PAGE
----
A competition billed as the world’s first mind-controlled drone race is hoping to bring brain-reading technology out from research labs and into real-world use.
Sixteen students at the University of Florida took part in the competition, taking control of the drones using a brain-computer interface (BCI) device.
“We have a computer program that you look at, and we tell you: ‘Think forward, like think about pushing a chair forward,’” said Juan Gilbert, chairman of the Department of Computer Science and Engineering at the University of Florida.
“So we learn to navigate the drone based on your brain patterns for specific things you’re thinking about. We’re starting a new trend in society. There will be future brain-drone competitions. We’re starting out with a simple little race right now—who knows where this will go? It’s exciting.”
Drone racing was recently billed as “the next NASCAR,” following a TV deal with one of the world’s largest sports broadcasters, ESPN.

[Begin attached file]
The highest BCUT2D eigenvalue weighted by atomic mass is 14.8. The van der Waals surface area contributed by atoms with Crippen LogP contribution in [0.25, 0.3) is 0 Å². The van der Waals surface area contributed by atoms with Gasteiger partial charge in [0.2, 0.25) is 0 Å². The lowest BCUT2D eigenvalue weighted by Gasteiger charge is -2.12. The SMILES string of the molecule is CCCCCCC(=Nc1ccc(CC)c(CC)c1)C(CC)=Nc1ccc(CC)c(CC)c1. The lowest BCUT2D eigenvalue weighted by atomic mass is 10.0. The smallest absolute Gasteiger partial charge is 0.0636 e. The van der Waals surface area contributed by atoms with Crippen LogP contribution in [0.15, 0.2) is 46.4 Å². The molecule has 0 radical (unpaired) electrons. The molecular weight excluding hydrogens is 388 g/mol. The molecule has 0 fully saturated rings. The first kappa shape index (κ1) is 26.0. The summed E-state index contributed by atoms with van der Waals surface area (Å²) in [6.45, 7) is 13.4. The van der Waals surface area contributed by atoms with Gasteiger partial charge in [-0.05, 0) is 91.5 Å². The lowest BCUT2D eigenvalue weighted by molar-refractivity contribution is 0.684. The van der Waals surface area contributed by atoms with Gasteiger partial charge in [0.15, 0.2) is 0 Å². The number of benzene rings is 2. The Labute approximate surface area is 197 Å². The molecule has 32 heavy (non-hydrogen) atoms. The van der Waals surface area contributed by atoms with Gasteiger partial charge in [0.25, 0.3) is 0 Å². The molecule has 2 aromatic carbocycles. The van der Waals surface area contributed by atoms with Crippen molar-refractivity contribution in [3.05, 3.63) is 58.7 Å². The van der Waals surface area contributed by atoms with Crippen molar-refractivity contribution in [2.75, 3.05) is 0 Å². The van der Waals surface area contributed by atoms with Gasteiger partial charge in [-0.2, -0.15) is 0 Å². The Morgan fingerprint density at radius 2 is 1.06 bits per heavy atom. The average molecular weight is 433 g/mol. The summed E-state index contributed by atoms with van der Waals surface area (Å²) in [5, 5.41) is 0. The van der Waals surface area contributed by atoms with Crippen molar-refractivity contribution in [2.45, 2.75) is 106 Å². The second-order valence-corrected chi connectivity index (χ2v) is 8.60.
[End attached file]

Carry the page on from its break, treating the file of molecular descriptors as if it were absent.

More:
A multi-year deal between ESPN and the International Drone Racing Association (IDRA) will see the National Drone Racing Championships in New York this August broadcast to an international audience.
“Drone racing gives anyone the ability to fly like a superhero,” Scot Refsland, chairman of the IDRA said earlier this month. “Because everyone can experience the thrill of racing as if they were sitting in the drone cockpit, the sport is skyrocketing.”
The use of a BCI headset in the burgeoning sport will help to bring the technology to a wider audience, according to University of Florida student Chris Crawford.
“With events like this, we’re popularizing the use of BCI instead of it being stuck in the research lab,” Crawford told AP.
“BCI was a technology that was geared specifically for medical purposes, and in order to expand this to the general public, we actually have to embrace these consumer brand devices and push them to the limit.”